I worked as a teacher in a 1,200-man prison and as a counselor in a privatized kid jail. I am a small, slim woman, not a Viking, and I paid close attention to the class on de-escalating tense situations. I paid close attention because I was either going to de-escalate a tense situation or run for my life.
Sure, they taught us physical take-down procedures and I did O.K. in class, but I knew that if faced with an angry six footer, I was going to talk my way out or jet. Figured I’d try talking first-I had talked four gang members out of their butterfly knife when they threatened an unpopular kid one Friday night.
I didn’t need de-escalation skills at the prison. The guys were polite and even helpful there; after all, I was a volunteer teaching them job skills. I did call upon the skills at the privatized kid jail, which was a violent snake pit, where the kids were routinely humiliated and abused.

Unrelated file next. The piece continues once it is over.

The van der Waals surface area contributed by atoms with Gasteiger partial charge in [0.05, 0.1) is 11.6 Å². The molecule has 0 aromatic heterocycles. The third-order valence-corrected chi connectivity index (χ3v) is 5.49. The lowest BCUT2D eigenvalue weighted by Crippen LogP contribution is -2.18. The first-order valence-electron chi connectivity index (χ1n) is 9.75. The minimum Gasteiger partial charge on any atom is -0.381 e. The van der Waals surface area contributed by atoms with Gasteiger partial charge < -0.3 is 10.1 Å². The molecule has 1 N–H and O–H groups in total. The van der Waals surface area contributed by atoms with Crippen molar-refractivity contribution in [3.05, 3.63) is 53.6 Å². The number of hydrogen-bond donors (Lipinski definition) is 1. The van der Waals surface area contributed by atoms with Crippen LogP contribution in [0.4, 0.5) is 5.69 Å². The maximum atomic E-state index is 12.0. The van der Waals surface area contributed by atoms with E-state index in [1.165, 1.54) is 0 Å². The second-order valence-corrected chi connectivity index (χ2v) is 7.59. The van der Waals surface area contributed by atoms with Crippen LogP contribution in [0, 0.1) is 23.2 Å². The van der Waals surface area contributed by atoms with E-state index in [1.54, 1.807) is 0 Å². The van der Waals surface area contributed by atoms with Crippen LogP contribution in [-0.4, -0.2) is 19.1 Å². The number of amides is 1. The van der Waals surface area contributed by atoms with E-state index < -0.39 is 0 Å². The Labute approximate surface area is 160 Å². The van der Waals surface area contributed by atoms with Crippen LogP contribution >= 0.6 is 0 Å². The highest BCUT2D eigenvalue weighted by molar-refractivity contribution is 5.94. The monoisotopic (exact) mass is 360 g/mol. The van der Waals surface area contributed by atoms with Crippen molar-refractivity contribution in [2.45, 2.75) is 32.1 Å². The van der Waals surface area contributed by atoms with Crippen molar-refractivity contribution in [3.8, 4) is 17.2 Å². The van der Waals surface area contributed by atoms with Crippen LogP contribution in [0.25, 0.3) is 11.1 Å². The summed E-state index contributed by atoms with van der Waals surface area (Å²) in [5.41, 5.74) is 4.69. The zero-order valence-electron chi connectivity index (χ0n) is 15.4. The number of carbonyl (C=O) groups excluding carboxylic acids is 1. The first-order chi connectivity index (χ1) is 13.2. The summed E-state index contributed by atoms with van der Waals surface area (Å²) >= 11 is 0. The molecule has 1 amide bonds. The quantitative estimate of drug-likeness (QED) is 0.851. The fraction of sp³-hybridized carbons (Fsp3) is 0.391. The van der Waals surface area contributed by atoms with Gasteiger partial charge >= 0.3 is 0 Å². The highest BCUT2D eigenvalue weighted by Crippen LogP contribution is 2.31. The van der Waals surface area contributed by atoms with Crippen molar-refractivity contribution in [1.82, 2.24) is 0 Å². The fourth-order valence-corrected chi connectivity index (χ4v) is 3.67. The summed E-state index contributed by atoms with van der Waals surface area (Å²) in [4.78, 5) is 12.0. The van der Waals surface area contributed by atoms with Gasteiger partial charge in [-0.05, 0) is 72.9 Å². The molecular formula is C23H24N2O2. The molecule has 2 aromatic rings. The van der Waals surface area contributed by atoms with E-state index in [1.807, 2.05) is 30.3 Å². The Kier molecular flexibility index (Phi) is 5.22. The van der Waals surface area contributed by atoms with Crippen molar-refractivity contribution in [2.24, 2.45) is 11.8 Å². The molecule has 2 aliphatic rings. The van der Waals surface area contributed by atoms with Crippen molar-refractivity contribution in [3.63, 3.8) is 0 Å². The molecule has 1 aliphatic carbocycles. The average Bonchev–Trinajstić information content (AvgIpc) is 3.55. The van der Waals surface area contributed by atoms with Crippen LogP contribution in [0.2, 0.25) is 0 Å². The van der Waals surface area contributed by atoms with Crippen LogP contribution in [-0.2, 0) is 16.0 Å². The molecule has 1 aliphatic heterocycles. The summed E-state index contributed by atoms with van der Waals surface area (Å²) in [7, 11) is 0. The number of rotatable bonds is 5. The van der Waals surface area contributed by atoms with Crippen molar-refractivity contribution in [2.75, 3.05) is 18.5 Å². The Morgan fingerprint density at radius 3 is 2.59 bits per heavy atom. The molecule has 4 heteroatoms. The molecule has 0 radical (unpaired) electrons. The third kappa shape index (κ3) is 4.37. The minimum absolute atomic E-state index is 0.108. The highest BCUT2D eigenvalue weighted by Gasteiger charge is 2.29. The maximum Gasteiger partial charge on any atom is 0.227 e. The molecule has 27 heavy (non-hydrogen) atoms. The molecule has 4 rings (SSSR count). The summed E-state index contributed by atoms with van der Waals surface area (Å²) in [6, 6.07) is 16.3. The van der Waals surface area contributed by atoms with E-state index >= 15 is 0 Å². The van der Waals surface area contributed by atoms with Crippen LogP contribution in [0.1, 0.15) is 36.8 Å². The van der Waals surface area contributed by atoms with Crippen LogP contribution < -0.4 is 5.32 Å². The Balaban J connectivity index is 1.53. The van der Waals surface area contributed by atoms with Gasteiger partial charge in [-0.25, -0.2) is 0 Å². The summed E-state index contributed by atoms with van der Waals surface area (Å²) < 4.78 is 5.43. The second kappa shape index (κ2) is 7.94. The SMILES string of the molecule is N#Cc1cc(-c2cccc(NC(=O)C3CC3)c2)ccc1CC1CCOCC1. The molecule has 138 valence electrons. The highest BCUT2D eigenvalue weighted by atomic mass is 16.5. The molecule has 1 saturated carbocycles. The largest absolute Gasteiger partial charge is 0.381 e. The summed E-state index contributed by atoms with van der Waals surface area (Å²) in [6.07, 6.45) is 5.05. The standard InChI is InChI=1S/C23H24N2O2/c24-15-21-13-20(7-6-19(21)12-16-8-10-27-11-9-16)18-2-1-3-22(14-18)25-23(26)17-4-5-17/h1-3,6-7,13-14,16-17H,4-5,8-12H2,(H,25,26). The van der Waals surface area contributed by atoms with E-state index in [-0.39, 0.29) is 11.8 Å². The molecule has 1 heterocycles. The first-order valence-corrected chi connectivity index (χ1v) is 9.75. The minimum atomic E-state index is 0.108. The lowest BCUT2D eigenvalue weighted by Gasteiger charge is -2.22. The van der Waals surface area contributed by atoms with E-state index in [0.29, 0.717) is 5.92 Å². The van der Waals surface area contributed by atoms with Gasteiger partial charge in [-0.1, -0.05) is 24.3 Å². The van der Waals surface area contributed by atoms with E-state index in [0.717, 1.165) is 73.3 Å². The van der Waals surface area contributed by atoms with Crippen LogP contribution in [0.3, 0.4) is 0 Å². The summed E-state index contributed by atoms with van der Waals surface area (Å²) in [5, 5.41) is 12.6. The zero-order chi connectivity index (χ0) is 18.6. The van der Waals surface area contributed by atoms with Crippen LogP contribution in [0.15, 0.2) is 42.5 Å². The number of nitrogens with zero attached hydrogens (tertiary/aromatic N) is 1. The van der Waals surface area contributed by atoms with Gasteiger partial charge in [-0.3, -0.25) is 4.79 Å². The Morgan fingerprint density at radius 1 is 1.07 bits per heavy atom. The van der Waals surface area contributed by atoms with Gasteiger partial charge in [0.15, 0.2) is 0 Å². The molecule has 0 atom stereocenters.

De-escalation skills can be learned by anyone. They involve speaking and acting in a non-aggressive, non-threatening manner. “A soft answer turns away wrath,” the Bible says. Then there’s that other thing: treating the other human as you would want to be treated.
Some big guards at the kid’s jail relied on muscle mass and brutality-which brings compliance-briefly-only briefly. These skills can be taught to police, who are supposed to be professionals who protect and serve, not bouncers, judges, juries and executioners. The courses are already available, the techniques work-Look! I’m still alive!
De-escalation should be the norm-and it normally works. The current norm is brute force and a free pass to bully. If something abnormal happens, the professional law officer dang well be able to prove it.
Let’s insist on this now and end this shameful police brutality that has been sweeping our nation.
Stop the Hate